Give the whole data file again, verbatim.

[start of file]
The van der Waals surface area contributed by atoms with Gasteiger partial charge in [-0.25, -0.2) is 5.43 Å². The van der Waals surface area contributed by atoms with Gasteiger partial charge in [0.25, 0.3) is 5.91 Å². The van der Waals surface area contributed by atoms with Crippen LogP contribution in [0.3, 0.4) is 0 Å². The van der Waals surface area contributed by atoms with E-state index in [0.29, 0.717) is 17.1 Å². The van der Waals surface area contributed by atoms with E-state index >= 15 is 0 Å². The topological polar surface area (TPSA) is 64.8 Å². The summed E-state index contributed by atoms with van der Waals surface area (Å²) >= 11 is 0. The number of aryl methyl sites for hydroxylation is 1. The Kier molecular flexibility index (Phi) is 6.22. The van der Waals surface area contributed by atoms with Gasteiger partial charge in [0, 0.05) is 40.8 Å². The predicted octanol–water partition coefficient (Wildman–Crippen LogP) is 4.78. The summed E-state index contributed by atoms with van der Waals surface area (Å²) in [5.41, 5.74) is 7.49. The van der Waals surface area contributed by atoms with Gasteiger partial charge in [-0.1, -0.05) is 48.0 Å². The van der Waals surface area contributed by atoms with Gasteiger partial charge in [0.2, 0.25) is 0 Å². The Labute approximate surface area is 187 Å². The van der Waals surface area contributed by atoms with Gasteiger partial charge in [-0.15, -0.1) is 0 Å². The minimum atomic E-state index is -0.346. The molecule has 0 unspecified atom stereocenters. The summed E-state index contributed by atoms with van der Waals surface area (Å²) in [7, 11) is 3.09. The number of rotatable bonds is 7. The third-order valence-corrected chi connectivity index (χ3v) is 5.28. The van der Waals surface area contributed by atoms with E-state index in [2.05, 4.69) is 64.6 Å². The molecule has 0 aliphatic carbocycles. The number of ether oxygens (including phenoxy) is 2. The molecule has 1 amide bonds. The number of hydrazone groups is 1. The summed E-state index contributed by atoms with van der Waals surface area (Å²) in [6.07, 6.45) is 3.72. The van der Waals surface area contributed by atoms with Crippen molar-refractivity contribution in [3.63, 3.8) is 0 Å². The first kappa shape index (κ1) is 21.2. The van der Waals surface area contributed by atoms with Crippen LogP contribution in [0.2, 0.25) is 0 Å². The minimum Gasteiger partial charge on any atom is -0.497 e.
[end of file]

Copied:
The van der Waals surface area contributed by atoms with Gasteiger partial charge in [-0.25, -0.2) is 5.43 Å². The van der Waals surface area contributed by atoms with Gasteiger partial charge in [0.25, 0.3) is 5.91 Å². The van der Waals surface area contributed by atoms with Crippen LogP contribution in [0.3, 0.4) is 0 Å². The van der Waals surface area contributed by atoms with E-state index in [0.29, 0.717) is 17.1 Å². The van der Waals surface area contributed by atoms with E-state index >= 15 is 0 Å². The topological polar surface area (TPSA) is 64.8 Å². The summed E-state index contributed by atoms with van der Waals surface area (Å²) >= 11 is 0. The number of aryl methyl sites for hydroxylation is 1. The Kier molecular flexibility index (Phi) is 6.22. The van der Waals surface area contributed by atoms with Gasteiger partial charge in [0, 0.05) is 40.8 Å². The predicted octanol–water partition coefficient (Wildman–Crippen LogP) is 4.78. The summed E-state index contributed by atoms with van der Waals surface area (Å²) in [5.41, 5.74) is 7.49. The van der Waals surface area contributed by atoms with Gasteiger partial charge in [-0.1, -0.05) is 48.0 Å². The van der Waals surface area contributed by atoms with Gasteiger partial charge in [0.2, 0.25) is 0 Å². The Labute approximate surface area is 187 Å². The van der Waals surface area contributed by atoms with Gasteiger partial charge in [-0.15, -0.1) is 0 Å². The minimum atomic E-state index is -0.346. The molecule has 0 unspecified atom stereocenters. The summed E-state index contributed by atoms with van der Waals surface area (Å²) in [7, 11) is 3.09. The number of rotatable bonds is 7. The third-order valence-corrected chi connectivity index (χ3v) is 5.28. The van der Waals surface area contributed by atoms with E-state index in [2.05, 4.69) is 64.6 Å². The molecule has 0 aliphatic carbocycles. The number of ether oxygens (including phenoxy) is 2. The molecule has 1 amide bonds. The number of hydrazone groups is 1. The summed E-state index contributed by atoms with van der Waals surface area (Å²) in [6.07, 6.45) is 3.72. The van der Waals surface area contributed by atoms with Crippen molar-refractivity contribution in [3.63, 3.8) is 0 Å². The first kappa shape index (κ1) is 21.2. The van der Waals surface area contributed by atoms with Crippen LogP contribution in [0.2, 0.25) is 0 Å². The minimum Gasteiger partial charge on any atom is -0.497 e.